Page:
March sunshine through my conservatory windows can be very warm, tempting me to get out into the garden. When I venture out I am reminded of the winter bite still present as we enter spring. Generally Scotland is always a jacket colder than further south and I sometimes envy the gardeners who experience long balmy summers down south. I find gardening professionally during the working week in customers gardens in cold, wet and windy conditions is always easier than doing my own. My wife reminds me that from her Facebook timeline four years ago we were covered in snow so I decide to man up and get out there.
As mentioned in my garden rooms, I have divided my garden into different rooms to play with emphasis on different planting themes and colour combinations ideas. The aim with my front garden is to use the shapes, sizes and textures of predominately green foliage plants to create a cool calming, tranquil leafy green atmosphere brightened by white highlights. The aim being a welcoming and relaxing feel when returning home after a busy or stressful day, rather than encountering vibrant exciting hotter flower colours.
As one walks through the various garden rooms I aim to experience different moods, in this room I want to attempt to slow the pace of the mind so the rest of the garden can be fully appreciated and enjoyed . Green is considered as a calming relaxing colour as it is associated with the peaceful nature of the countryside although farmers may disagree with this concept.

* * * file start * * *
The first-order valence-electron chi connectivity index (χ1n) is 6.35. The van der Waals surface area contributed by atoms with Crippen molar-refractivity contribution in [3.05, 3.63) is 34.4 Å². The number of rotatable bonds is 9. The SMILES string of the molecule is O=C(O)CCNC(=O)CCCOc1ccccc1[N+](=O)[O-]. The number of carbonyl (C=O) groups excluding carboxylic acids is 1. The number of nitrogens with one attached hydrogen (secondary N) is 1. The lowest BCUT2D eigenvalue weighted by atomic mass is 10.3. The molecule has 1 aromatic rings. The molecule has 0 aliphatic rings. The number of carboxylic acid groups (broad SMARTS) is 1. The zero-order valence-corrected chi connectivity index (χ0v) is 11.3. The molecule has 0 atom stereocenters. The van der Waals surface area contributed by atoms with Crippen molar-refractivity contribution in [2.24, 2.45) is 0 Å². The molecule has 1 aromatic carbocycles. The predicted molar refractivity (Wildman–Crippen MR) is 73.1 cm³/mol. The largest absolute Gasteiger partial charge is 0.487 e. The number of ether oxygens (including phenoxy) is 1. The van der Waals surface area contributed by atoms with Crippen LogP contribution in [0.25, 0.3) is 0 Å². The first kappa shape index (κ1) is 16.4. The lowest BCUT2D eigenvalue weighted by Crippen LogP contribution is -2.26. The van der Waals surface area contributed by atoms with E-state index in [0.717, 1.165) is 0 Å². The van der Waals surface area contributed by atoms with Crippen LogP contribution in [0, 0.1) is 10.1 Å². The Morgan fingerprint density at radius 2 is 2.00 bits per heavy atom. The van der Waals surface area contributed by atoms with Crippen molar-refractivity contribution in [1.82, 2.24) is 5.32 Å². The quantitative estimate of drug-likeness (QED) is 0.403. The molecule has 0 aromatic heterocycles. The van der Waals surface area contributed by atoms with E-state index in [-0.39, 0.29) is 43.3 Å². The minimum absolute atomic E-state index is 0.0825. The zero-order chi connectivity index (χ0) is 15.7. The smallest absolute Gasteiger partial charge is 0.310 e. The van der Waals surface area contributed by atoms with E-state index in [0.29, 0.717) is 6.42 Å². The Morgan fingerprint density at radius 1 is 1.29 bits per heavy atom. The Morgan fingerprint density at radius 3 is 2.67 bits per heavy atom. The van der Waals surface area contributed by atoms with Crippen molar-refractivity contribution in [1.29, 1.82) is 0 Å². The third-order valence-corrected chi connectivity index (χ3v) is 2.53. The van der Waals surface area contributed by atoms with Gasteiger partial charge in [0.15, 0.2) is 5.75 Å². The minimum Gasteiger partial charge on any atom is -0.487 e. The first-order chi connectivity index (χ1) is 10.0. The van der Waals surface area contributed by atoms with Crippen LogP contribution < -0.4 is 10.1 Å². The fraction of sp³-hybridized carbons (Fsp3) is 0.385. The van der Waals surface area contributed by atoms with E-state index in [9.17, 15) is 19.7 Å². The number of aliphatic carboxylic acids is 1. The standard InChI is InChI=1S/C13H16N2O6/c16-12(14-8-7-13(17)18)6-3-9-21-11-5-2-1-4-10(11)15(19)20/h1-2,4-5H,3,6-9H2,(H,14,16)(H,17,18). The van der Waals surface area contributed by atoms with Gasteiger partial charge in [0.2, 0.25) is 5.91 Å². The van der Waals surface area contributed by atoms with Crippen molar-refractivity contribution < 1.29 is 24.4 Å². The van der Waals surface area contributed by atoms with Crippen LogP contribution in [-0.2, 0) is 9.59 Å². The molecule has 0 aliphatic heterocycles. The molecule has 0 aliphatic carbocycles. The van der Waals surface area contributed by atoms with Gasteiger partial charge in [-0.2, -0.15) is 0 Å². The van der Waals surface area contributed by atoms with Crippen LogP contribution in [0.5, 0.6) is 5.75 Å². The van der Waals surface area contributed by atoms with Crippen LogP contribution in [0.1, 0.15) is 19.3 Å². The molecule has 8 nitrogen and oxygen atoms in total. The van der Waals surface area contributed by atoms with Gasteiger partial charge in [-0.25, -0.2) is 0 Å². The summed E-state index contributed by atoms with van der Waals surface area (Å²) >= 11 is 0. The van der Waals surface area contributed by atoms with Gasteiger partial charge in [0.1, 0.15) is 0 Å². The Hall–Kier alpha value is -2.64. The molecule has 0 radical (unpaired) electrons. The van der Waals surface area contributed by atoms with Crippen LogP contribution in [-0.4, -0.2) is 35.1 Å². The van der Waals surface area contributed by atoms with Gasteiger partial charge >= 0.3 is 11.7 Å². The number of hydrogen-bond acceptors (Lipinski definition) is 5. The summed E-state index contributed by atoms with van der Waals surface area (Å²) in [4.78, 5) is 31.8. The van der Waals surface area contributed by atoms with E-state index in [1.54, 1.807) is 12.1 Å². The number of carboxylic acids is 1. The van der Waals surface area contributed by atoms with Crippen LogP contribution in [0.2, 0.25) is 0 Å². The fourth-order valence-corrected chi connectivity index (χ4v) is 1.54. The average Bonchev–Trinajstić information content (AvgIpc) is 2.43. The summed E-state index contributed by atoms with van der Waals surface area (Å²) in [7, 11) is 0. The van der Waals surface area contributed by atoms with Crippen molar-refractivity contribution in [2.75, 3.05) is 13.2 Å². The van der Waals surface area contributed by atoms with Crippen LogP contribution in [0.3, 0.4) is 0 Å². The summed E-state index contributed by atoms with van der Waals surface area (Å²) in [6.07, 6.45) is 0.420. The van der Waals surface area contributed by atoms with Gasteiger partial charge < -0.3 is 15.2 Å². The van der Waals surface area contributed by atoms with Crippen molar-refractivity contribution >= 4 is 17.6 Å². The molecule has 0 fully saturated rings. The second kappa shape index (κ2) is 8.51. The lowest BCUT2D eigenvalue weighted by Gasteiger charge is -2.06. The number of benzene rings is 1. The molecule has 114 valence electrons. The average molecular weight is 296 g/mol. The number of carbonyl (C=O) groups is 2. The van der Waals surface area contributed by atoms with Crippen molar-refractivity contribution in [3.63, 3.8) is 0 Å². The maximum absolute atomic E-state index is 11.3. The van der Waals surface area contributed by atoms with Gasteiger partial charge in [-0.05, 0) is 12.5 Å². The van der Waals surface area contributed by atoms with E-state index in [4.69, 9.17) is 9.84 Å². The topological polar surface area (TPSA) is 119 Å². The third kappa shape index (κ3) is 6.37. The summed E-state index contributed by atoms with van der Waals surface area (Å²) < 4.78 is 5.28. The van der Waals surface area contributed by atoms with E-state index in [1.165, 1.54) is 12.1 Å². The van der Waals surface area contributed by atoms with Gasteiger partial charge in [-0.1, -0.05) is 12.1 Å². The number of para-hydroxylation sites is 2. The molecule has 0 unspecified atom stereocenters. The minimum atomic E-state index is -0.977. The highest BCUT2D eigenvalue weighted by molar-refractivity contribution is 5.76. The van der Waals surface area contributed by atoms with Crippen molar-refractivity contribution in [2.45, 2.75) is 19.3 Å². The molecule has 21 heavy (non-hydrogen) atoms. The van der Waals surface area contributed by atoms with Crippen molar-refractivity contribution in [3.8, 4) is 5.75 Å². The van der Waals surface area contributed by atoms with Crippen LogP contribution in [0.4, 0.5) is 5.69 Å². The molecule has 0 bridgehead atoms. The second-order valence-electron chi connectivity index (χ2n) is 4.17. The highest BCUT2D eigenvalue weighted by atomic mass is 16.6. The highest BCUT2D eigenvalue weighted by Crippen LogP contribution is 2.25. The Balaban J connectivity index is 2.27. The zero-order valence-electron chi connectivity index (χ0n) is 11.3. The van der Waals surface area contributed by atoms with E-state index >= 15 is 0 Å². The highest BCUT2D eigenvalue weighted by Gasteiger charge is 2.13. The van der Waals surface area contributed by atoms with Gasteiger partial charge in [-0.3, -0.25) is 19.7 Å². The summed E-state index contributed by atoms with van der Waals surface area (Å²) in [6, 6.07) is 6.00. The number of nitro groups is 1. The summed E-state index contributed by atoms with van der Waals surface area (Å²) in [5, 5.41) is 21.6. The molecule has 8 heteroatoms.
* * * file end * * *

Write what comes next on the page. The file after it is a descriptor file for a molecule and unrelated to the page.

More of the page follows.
Today I am transplanting green and variegated foliage plants mainly from other parts of the garden which have acclimatised and shown to be quite wind tolerant and not too prone to winter leaf shredding. Foliage as the main attraction has the benefit of generally lasting longer than flowers which make a shorter contribution to a display. To act as a buffer between different shapes, sizes and textures of foliage and lighten the mood of green I am not only using white flowering plants which reflect light and brighten combination planting but also white or near white variegation on leaves.
New planting at my front gate to create a calming tranquil feel
Today I moved the white flowered but powdery white spotted leaved Pulmonaria officinalis “Sissinghurst White” and the white margined Carex “ Everest”. The pulmonaria flowers are now succeeding the snow drops and Leucojums which are now fading. Snow drops have green markings which compliment the green theme but I am getting a bit artistically clever and big headed now.
Pulmonaria officinalis “Sissinghurst White”
As mentioned the aim eventually is to replace all non -white flowering plants to create a green and white area. Although the purple crocuses I may allow to stay as this bold splash of colour after the winter is welcome.
Cornus stolonifera “Flaviramea” ‘s lime green stems add to the green scheme.